Archive: September 9th, 2008

Lakoff and Johnson: Philosophy in the Flesh

[Readings] (09.09.08, 3:04 pm)


The Embodied Mind

The authors open the section by immediately making the connection to neural networks. They support this connection with (besides the obvious fact that our brains are made of neurons) evidence derived from cognitive science relating to how the perception motor areas of the brain interconnect. The neural argument is used to show how concepts and reason are embodied in nature. One of the mechanisms by which this occurs is categorization. Categorization is a quality of interaction with the world and is inherently embodied.

Category, concept, and experience are woven together inseparably. “An embodied concept is a neural structure that is actually part of, or makes use of, the sensorimotor system of our brains. Much of conceptual inference is, therefore, sensorimotor inference.” (p. 20) This claim is very philosophically charged, as it contradicts many of the accepted traditions of Western philosophy.

Note: An important thing to note about this, is that, if models are embodied, what does that mean for the capacity of games and software to communicate models? Arguments toward embodiment also support the importance of the emotional element in games and in fiction. Emotion is a visceral experience, which leads to a sort of world model feedback that is used in the mental processing of fiction (See Keith Oatley). Games and electronic media have a powerful capacity to represent models, but it is difficult to argue towards embodied cognition, but represent game worlds so abstractly. The irony in this is that simulated characters are represented as being embodied, but the actual human user lacks a thorough embodied experience with the simulation. There are ways of getting around that by arguing towards emotion and the success of similar works that are not heavily embodied, but it seems as though there should be something extra here.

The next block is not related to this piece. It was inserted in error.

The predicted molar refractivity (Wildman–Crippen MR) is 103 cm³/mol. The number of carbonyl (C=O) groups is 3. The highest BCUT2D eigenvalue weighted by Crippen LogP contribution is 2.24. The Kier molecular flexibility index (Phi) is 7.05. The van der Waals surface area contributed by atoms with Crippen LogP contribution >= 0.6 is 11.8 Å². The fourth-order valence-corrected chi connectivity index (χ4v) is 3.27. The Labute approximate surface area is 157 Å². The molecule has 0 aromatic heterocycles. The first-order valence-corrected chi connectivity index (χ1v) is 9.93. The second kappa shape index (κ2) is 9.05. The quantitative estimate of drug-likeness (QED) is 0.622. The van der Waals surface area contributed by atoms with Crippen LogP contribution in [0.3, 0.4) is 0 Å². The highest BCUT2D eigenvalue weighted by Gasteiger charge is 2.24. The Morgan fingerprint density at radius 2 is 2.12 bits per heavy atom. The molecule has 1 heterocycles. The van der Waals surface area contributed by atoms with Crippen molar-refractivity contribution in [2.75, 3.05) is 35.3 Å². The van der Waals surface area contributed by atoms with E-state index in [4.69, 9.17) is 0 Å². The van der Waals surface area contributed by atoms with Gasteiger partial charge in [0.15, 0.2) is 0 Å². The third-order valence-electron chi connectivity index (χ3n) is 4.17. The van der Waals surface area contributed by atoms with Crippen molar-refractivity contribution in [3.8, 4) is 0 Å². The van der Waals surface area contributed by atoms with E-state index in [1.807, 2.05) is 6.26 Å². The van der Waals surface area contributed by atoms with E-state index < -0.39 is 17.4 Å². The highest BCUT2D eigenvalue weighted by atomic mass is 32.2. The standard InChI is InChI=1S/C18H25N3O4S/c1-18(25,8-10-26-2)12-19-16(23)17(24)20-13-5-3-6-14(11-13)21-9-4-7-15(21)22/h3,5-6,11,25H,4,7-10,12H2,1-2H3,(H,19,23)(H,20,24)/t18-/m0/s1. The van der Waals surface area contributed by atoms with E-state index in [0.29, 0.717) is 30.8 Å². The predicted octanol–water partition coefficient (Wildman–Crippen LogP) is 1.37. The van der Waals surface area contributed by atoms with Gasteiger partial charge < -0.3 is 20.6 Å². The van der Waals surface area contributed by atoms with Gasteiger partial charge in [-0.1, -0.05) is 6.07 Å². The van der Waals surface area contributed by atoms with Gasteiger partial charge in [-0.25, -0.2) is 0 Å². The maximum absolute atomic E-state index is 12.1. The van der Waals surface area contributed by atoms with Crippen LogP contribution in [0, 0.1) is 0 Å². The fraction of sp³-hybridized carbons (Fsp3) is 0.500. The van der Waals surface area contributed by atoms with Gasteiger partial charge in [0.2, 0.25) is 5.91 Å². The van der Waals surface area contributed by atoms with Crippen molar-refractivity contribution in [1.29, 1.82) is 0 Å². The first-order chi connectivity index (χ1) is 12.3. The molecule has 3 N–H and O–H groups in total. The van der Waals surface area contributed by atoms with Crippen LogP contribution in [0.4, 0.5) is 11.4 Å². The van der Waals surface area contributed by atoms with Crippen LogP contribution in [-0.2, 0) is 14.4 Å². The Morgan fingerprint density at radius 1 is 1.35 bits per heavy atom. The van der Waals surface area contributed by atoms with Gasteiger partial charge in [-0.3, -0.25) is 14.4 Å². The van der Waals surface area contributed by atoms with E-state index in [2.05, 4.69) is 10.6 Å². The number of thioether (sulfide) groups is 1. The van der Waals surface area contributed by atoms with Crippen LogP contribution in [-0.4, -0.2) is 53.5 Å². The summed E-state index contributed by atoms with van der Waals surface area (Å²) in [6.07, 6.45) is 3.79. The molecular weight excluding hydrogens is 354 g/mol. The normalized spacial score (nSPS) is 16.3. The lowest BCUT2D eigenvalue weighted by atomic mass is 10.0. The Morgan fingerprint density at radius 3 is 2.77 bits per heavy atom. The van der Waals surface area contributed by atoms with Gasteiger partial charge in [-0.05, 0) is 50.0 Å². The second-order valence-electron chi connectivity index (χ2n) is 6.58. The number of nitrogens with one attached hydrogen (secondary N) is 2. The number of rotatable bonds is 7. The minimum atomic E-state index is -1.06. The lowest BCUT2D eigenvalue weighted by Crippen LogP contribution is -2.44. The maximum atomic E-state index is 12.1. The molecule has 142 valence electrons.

Lakoff and Johnson give the label of “metaphysical realism” to the aspect of classical philosophy that asserts that the world is fully abstract and that it can be imagined and understood in a disembodied manner. Metaphysical realism asserts that our concepts reflect the world. The opposing argument is the idea of “embodied realism” which I would argue takes a more subtle approach: our concepts construct the world. The authors pose a model of perception developed by Berlin and Rosch, which consists of four conditions that define basic conceptual categories.

  • Condition 1: “The highest level at which a single mental image can represent the entire category.” Example is of a chair, table, car, etc. But, furniture does not fit into this category, as it is impossible to have a mental image of “furniture.”
  • Condition 2: “It is the highest level at which category members have similarly perceived overall shapes.” This has to do with recognition, and the ability to map a perceived object into the category.
  • Condition 3: “It is the highest level at which a person uses similar motor actions for interacting with category members.” This approach is an interactivity-based categorization. This idea is somewhat problematic, though, because it relates to the matter of affordances. I would argue that affordances work below a categorical level, but then, the goal of these conditions is to define the highest level that is intrinsically basic.
  • Condition 4: “It is the level at which most of our knowledge is organized. You have a lot of knowledge at the basic level. Think for a moment of all that you know about cars versus what you know about vehicles.” This is one of the more problematic aspects. The trend of AI pattern matching seems to operate at a level above the basic level, to higher level reasoning.